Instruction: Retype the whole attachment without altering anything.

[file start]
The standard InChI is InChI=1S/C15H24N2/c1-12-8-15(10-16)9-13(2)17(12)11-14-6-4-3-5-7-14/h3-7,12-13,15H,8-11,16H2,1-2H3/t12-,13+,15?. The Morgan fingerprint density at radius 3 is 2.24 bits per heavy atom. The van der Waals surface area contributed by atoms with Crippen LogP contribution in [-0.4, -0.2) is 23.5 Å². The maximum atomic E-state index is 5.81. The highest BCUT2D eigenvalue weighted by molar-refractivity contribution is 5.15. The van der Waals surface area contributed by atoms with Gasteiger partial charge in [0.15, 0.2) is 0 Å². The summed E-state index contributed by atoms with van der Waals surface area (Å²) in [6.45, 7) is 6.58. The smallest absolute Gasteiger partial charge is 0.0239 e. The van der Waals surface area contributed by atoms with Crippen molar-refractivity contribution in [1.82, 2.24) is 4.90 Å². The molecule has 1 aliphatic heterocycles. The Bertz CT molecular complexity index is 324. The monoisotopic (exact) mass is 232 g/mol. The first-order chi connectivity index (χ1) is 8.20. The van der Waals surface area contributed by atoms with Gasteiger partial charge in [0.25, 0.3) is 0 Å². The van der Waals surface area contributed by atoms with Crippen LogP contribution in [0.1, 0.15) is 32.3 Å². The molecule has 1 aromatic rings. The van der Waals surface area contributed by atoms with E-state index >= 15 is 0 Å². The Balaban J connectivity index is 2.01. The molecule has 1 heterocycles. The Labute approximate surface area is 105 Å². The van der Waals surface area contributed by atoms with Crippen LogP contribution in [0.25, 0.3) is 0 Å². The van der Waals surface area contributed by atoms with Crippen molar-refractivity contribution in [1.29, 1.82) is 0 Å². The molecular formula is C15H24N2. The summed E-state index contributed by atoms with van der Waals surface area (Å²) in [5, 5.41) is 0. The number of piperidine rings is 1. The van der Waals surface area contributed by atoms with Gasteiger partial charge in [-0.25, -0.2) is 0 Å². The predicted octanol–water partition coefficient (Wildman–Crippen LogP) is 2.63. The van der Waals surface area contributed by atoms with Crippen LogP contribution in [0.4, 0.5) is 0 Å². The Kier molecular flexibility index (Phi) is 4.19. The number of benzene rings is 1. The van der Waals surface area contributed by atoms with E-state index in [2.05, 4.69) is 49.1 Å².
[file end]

The standard InChI is InChI=1S/C15H24N2/c1-12-8-15(10-16)9-13(2)17(12)11-14-6-4-3-5-7-14/h3-7,12-13,15H,8-11,16H2,1-2H3/t12-,13+,15?. The Morgan fingerprint density at radius 3 is 2.24 bits per heavy atom. The van der Waals surface area contributed by atoms with Crippen LogP contribution in [-0.4, -0.2) is 23.5 Å². The maximum atomic E-state index is 5.81. The highest BCUT2D eigenvalue weighted by molar-refractivity contribution is 5.15. The van der Waals surface area contributed by atoms with Gasteiger partial charge in [0.15, 0.2) is 0 Å². The summed E-state index contributed by atoms with van der Waals surface area (Å²) in [6.45, 7) is 6.58. The smallest absolute Gasteiger partial charge is 0.0239 e. The van der Waals surface area contributed by atoms with Crippen molar-refractivity contribution in [1.82, 2.24) is 4.90 Å². The molecule has 1 aliphatic heterocycles. The Bertz CT molecular complexity index is 324. The monoisotopic (exact) mass is 232 g/mol. The first-order chi connectivity index (χ1) is 8.20. The van der Waals surface area contributed by atoms with Gasteiger partial charge in [0.25, 0.3) is 0 Å². The van der Waals surface area contributed by atoms with Crippen LogP contribution in [0.1, 0.15) is 32.3 Å². The molecule has 1 aromatic rings. The van der Waals surface area contributed by atoms with E-state index >= 15 is 0 Å². The Balaban J connectivity index is 2.01. The molecule has 1 heterocycles. The Labute approximate surface area is 105 Å². The van der Waals surface area contributed by atoms with Crippen LogP contribution in [0.25, 0.3) is 0 Å². The van der Waals surface area contributed by atoms with Crippen molar-refractivity contribution in [1.29, 1.82) is 0 Å². The molecular formula is C15H24N2. The summed E-state index contributed by atoms with van der Waals surface area (Å²) in [5, 5.41) is 0. The number of piperidine rings is 1. The van der Waals surface area contributed by atoms with Gasteiger partial charge in [-0.25, -0.2) is 0 Å². The predicted octanol–water partition coefficient (Wildman–Crippen LogP) is 2.63. The van der Waals surface area contributed by atoms with Crippen LogP contribution in [0.4, 0.5) is 0 Å². The Kier molecular flexibility index (Phi) is 4.19. The number of benzene rings is 1. The van der Waals surface area contributed by atoms with E-state index in [2.05, 4.69) is 49.1 Å².